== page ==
24. Heil, M. T., & Selden, T. M. (1999). Panel stationarity with structural breaks: Carbon emissions and GDP. Applied Economics Letters, 6(4), 223–225.

    Article  Google Scholar 

  25. Lee, C., Wu, J. L., & Yang, L. (2016). A simple panel unit-root test with smooth breaks in the presence of a multifactor error structure. Oxford Bulletin of Economics and Statistics, 78(3), 365–393.

  26. Mazzanti, M., & Musolesi, A. (2013). The heterogeneity of carbon Kuznets curves for advanced countries: Comparing homogeneous, heterogeneous and shrinkage/Bayesian estimators. Applied Economics, 45, 3827–3842.

    Article  Google Scholar 

  27. Mazzanti, M., & Musolesi, A. (2014). Nonlinearity, heterogeneity and unobserved effects in the carbon dioxide emissions-economic development relation for advanced countries. Studies in Nonlinear Dynamics and Economics, 18, 521–541.

    Google Scholar 

  28. McGlade, C., & Ekins, P. (2015). The geographical distribution of fossil fuels unused when limiting global warming to 2 \({^\circ }\) C. Nature, 517, 187–190.

    Article  Google Scholar 

  29. McKitrick, R. (2007). Why did US air pollution decline after 1970? Empirical Economics, 33(3), 491–513.

    Article  Google Scholar 

  30. Panopolou, E., & Pantelidis, T. (2009). Club convergence in carbon dioxide emissions. Environmental and Resource Economics, 44, 47–70.

    Article  Google Scholar 

  31. Pankratz, A. (1991). Forecasting with dynamic regression models. New York: Wiley.

    Google Scholar 

  32. Pearce, D. W. (2005). The political economy of an energy tax: The United Kingdom’s Climate Change Levy. Energy Economics, 28(2), 149–58.

    Article  Google Scholar 

  33. Perman, R., & Stern, D. I. (2003). Evidence from panel unit root and cointegration tests that the environmental Kuznets curve does not exist. Australian Journal of Agricultural and Resource Economics, 47(3), 325–347.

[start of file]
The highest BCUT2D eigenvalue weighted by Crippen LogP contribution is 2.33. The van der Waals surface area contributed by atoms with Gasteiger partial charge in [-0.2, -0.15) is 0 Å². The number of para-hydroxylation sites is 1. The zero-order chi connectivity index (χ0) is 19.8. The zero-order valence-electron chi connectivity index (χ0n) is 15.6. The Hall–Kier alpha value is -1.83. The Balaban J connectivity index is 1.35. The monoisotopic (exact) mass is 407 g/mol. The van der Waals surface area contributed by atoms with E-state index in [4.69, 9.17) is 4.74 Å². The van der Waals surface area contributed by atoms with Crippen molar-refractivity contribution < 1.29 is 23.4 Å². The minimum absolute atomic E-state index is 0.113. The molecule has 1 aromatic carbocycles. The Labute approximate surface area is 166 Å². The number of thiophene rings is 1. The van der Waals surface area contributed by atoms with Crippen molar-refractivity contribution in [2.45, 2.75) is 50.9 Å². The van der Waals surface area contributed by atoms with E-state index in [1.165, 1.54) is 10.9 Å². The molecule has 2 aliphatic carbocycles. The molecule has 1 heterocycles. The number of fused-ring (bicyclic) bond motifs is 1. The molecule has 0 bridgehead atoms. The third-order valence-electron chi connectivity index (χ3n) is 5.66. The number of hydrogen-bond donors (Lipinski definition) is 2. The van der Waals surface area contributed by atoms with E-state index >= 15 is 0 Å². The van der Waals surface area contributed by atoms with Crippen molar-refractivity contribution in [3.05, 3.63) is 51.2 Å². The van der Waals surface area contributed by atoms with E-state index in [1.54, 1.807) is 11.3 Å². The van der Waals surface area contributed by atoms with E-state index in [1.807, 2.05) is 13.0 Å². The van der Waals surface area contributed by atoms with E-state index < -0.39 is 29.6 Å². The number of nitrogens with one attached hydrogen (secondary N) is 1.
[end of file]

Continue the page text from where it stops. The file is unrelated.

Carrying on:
Article  Google Scholar 

  34. Perron, P. (1989). The great crash, the oil price shock, and the unit root hypothesis. Econometrica, 57, 1361–401.

    Article  Google Scholar 

  35. Perron, P. (2006). Dealing with structural breaks. Palgrave Handbook of Econometrics, 1(2), 278–352.

    Google Scholar 

  36. Popp, D. (2002). Induced innovation and energy prices. American Economic Review, 92, 160–180.

    Article  Google Scholar 

  37. Su, L., & Xiao, Z. (2008). Testing structural change in time-series nonparametric regression models. Statistics and its Interface, 1(2), 347–366.

    Article  Google Scholar 

  38. Zivot, E., & Andrews, D. (1992). Further evidence of the great crash, the oil-price shock and the unit-root hypothesis. Journal of Business and Economic Statistics, 10, 251–70.

    Google Scholar 

Download references

Author information

Affiliations

Authors

Corresponding author

Correspondence to Massimiliano Mazzanti.

Additional information

The manuscript is available as a working paper on “Econpapers-RePEc organization” https://ideas.repec.org/p/srt/wpaper/1815.html.

Rights and permissions

Reprints and Permissions

About this article

Verify currency and authenticity via CrossMark

Cite this article

Mazzanti, M., Musolesi, A. The effect of Rio Convention and other structural breaks on long-run economic development-CO2 relationships . Econ Polit 34, 389–405 (2017). https://doi.org/10.1007/s40888-017-0069-z

Download citation

Keywords

  • Carbon Kuznets curves
  • UN Rio convention
  • Policy events
  • Oil shocks
  • Intervention analysis
  • Structural breaks

JEL Classification

  • C22
  • Q53